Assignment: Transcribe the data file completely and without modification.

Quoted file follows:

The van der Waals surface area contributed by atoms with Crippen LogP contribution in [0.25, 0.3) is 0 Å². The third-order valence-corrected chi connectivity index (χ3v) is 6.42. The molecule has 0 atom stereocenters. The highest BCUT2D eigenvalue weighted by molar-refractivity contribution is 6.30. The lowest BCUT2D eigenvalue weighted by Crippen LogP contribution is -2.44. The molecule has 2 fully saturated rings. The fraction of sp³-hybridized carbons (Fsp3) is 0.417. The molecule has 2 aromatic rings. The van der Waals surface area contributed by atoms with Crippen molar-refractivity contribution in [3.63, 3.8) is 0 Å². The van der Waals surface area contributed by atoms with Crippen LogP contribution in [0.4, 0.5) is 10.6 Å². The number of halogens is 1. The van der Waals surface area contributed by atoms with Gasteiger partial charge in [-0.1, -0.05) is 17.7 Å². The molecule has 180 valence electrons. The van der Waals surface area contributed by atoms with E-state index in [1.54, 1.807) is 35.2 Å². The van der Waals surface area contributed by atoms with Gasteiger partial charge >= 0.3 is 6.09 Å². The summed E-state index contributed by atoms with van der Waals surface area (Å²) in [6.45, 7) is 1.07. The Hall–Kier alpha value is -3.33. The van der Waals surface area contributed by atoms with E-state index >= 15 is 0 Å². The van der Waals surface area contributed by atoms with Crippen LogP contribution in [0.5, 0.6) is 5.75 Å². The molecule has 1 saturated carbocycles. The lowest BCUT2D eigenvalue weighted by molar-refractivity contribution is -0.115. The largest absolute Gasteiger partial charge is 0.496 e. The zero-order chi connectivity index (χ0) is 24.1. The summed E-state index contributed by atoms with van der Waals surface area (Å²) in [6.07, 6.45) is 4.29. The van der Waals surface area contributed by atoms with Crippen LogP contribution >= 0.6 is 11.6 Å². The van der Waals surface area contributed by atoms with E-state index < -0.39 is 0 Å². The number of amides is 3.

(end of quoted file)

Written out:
The van der Waals surface area contributed by atoms with Crippen LogP contribution in [0.25, 0.3) is 0 Å². The third-order valence-corrected chi connectivity index (χ3v) is 6.42. The molecule has 0 atom stereocenters. The highest BCUT2D eigenvalue weighted by molar-refractivity contribution is 6.30. The lowest BCUT2D eigenvalue weighted by Crippen LogP contribution is -2.44. The molecule has 2 fully saturated rings. The fraction of sp³-hybridized carbons (Fsp3) is 0.417. The molecule has 2 aromatic rings. The van der Waals surface area contributed by atoms with Crippen molar-refractivity contribution in [3.63, 3.8) is 0 Å². The van der Waals surface area contributed by atoms with Crippen LogP contribution in [0.4, 0.5) is 10.6 Å². The number of halogens is 1. The van der Waals surface area contributed by atoms with Gasteiger partial charge in [-0.1, -0.05) is 17.7 Å². The molecule has 180 valence electrons. The van der Waals surface area contributed by atoms with E-state index in [1.54, 1.807) is 35.2 Å². The van der Waals surface area contributed by atoms with Gasteiger partial charge >= 0.3 is 6.09 Å². The summed E-state index contributed by atoms with van der Waals surface area (Å²) in [6.45, 7) is 1.07. The Hall–Kier alpha value is -3.33. The van der Waals surface area contributed by atoms with E-state index >= 15 is 0 Å². The van der Waals surface area contributed by atoms with Crippen LogP contribution in [0.5, 0.6) is 5.75 Å². The molecule has 1 saturated carbocycles. The lowest BCUT2D eigenvalue weighted by molar-refractivity contribution is -0.115. The largest absolute Gasteiger partial charge is 0.496 e. The zero-order chi connectivity index (χ0) is 24.1. The summed E-state index contributed by atoms with van der Waals surface area (Å²) in [6.07, 6.45) is 4.29. The van der Waals surface area contributed by atoms with Crippen LogP contribution >= 0.6 is 11.6 Å². The van der Waals surface area contributed by atoms with E-state index < -0.39 is 0 Å². The number of amides is 3.